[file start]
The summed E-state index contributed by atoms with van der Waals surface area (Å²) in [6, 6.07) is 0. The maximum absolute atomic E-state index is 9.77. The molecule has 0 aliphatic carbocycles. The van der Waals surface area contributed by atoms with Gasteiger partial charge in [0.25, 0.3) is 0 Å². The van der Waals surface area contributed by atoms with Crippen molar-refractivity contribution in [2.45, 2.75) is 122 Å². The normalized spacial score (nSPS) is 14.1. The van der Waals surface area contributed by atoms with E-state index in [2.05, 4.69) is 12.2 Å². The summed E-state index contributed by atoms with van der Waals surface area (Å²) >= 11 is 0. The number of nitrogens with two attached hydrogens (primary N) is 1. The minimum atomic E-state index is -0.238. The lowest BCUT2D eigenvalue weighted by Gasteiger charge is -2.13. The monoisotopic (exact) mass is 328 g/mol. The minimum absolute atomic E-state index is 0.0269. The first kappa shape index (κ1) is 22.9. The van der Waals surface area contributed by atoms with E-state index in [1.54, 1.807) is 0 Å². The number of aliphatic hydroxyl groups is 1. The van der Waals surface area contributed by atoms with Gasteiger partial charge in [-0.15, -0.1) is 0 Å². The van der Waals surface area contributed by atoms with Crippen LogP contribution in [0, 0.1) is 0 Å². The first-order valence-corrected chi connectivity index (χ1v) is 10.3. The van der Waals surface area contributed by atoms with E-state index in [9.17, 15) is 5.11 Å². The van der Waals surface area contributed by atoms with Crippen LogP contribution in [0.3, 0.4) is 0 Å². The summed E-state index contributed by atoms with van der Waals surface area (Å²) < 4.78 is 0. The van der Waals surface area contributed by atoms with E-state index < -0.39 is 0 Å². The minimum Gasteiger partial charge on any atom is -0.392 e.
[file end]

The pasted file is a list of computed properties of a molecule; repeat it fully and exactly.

The summed E-state index contributed by atoms with van der Waals surface area (Å²) in [6, 6.07) is 0. The maximum absolute atomic E-state index is 9.77. The molecule has 0 aliphatic carbocycles. The van der Waals surface area contributed by atoms with Gasteiger partial charge in [0.25, 0.3) is 0 Å². The van der Waals surface area contributed by atoms with Crippen molar-refractivity contribution in [2.45, 2.75) is 122 Å². The normalized spacial score (nSPS) is 14.1. The van der Waals surface area contributed by atoms with E-state index in [2.05, 4.69) is 12.2 Å². The summed E-state index contributed by atoms with van der Waals surface area (Å²) >= 11 is 0. The number of nitrogens with two attached hydrogens (primary N) is 1. The minimum atomic E-state index is -0.238. The lowest BCUT2D eigenvalue weighted by Gasteiger charge is -2.13. The monoisotopic (exact) mass is 328 g/mol. The minimum absolute atomic E-state index is 0.0269. The first kappa shape index (κ1) is 22.9. The van der Waals surface area contributed by atoms with E-state index in [1.54, 1.807) is 0 Å². The number of aliphatic hydroxyl groups is 1. The van der Waals surface area contributed by atoms with Gasteiger partial charge in [-0.15, -0.1) is 0 Å². The van der Waals surface area contributed by atoms with Crippen LogP contribution in [0, 0.1) is 0 Å². The first-order valence-corrected chi connectivity index (χ1v) is 10.3. The van der Waals surface area contributed by atoms with E-state index in [9.17, 15) is 5.11 Å². The van der Waals surface area contributed by atoms with Crippen LogP contribution in [0.3, 0.4) is 0 Å². The summed E-state index contributed by atoms with van der Waals surface area (Å²) < 4.78 is 0. The van der Waals surface area contributed by atoms with E-state index < -0.39 is 0 Å². The minimum Gasteiger partial charge on any atom is -0.392 e.